First, we need to set the stage with the idea of a dynamical system. Instead of a formal definition, I think a few examples will convey the idea best. Think about the movement of a pendulum, a planet and moon orbiting a star in our solar system, or a bouncing ball on your kitchen floor. An attractor for such a system is the behavior, or set of behaviors, the system will approach after a long enough time. In the case of the bouncing balls, the attractor is quite simple -- it is the flat surface of the floor. Attractors don't need to be so simple. Consider for example the orbiting planet. In this case, the attractor might be a complex orbit. Now, a strange attractor is an attractor that is "complicated".

The thing that makes strange attractors so fascinating is that they show the overall patterns of a dynamical system in spite of the fact that the systems described are unbelievably complex. The way a body orbits three or more gravitating bodies is a very good example. Another good example is the strange attractor attributed to Lorenz discussed on this page.

Lorenz was studying weather prediction, and he developed a rather simple model involving a differential equation in three dimensional Euclidean space. He had great difficulty solving this equation numerically because it is very sensitive to its initial conditions. Each time he would solve the system, even with tiny rounding changes in the 6th digit, he would obtain radically different solutions. This sort of sensitivity has come to be part of the definition of chaotic systems. The differential equation he was working with was:

or

with the following initial condition:

while not part of the system proper, a common set of parameters are:

The picture below is a plot of this equation projected onto the XY-plane. The equation was solved using a short program implementing a very simple version of Euler's method (Source code in C, perl, or POV-Ray). The solution was then graphed with POV-Ray (Source for the POV-Ray scene is here). For such a simple graph POV-Ray is overkill, but it demonstrates the basic idea of using a ray tracer to obtain nice plots -- like the ones below.

Euler's method is the most common numerical ODE algorithm used to solve this equation; however, a more sophisticated solution method is required to obtain high quality plots of the curve. When graphing a curve, the best plots are usually obtained when the sample points used to draw the curve are evenly spaced along the curve. Unfortunately Euler's method generates solution points that are not uniformly spaced along the curve in spite of the fact that the input variable delta is held constant. One option is to modify Euler's method by adaptively changing the input variable delta so that the solution points are never too far apart. The resulting programs (Source code in C, and perl) are a bit more complex -- complex enough that I didn't implement a pure POV-Ray version. We will still connect the dots with cylinders, but the cylinders will be very short -- so the curve will appear to be smooth. The images and movies below were all generated with POV-Ray (Scene source is here, here, and here).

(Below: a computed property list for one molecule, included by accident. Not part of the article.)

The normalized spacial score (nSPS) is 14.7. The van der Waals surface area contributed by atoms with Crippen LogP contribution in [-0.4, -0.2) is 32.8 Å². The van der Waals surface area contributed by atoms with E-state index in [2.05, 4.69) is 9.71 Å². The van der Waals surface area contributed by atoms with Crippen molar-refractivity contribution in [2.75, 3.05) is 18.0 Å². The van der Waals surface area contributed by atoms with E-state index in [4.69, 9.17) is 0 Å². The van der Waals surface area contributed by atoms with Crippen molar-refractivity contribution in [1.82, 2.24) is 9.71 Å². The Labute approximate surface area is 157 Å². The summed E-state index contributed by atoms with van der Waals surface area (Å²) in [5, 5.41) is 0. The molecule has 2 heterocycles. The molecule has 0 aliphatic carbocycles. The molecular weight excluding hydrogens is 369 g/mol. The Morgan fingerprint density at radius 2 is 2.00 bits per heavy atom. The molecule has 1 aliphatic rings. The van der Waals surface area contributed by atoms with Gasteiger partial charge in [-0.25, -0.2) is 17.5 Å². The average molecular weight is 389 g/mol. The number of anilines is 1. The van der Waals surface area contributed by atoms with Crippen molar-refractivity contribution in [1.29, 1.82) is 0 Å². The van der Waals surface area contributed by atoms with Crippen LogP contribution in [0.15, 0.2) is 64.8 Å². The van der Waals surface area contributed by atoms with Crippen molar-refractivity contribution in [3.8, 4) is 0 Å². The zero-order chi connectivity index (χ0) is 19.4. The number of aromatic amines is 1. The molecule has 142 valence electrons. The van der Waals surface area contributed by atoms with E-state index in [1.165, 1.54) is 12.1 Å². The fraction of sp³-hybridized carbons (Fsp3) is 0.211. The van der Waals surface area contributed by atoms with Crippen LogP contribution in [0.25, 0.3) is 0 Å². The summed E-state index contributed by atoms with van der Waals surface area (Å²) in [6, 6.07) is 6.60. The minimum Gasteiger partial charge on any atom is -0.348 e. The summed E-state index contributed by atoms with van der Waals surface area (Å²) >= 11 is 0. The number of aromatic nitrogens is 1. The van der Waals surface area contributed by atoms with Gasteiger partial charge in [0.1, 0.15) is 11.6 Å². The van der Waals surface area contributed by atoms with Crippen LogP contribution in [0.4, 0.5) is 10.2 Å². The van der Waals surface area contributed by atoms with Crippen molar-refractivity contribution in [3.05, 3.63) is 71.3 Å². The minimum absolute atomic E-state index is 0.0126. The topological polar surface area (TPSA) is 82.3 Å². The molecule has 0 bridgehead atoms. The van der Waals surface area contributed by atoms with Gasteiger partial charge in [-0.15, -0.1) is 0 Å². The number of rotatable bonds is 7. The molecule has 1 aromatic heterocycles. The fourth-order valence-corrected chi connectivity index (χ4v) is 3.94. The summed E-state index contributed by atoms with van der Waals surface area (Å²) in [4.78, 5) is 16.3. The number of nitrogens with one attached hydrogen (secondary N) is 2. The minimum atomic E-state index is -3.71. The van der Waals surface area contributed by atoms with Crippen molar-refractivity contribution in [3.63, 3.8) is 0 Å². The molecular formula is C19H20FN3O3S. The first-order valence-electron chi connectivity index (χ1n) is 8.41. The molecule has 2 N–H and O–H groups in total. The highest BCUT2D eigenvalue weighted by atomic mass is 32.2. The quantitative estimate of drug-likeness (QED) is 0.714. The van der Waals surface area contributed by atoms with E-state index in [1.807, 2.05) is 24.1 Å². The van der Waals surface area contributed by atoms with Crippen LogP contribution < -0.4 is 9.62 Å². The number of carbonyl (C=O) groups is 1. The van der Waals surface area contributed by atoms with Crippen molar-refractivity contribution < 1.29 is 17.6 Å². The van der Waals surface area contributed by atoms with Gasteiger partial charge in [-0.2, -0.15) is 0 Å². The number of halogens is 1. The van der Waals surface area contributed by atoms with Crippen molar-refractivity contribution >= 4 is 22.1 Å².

Click a movie thumbnail to enlarge

The adaptive Euler's method above sets tight upper bounds on maximum step size so that we may obtain visually appealing graphs of the Lorenz system. This methodology is, in a way, at direct odds with most modern, advanced numerical ODE algorithms that generally use adaptive step control to make the largest steps possible while still controlling error. By observing the sizes of the steps taken by such algorithms, we can learn a bit about the systems -- where they are more and less stable for example. In the image below the solution points produced by a fourth order Rungeâ€“Kutta algorithm are visible as blue stripes on the curve. The viewpoint has been changed to more clearly illustrate how tightly packed together the solution points are near the central parts of the spiral.

This section simply gathers together some of the source code links above along with a few other resoruces that might be helpfull for anyone wishing to create similar images.

- makefile
- Makefile used for most of the images on this page.
- lorenz2.pl lorenz2.pov lorenz2.c
- Fixed step size Euler method solver for the Lorenz system
- lorenz2.pl lorenz2.c
- Adaptive step size Euler method solver for the Lorenz system
- lorenz_s1.pov lorenz_s2.pov lorenz_s3.pov lorenz_s4.pov lorenz_s5.pov lorenz_s6.pov
- POV-Ray scene files.

For a very interesting introduction to the history of Chaos I would suggest James Glick's book: "CHAOS: Making a New Science" (ISBN: 0-14-009250-1). This book has almost no mathematics or formal material regarding Fractals or dynamical systems, but is well worth the read for the historical perspective.

If you are looking for a good introduction to dynamical systems, I would suggest Steven Storgatz's book: "Nonlinear Dynamics and Chaos" ISBN 0-7382-0453-6).

For a good, encyclopedic, introduction to the field in general, I strongly suggest "Chaos and Fractals: New Frontiers of Science" by Peitgen, Jurgens, and Saupe. This book is notable because of it's clear presentation and breadth of coverage. It's a great book to have around for the casual reader because it is broken up into semi self-contained sections that one can just pick up and read.

© 2009 Mitch Richling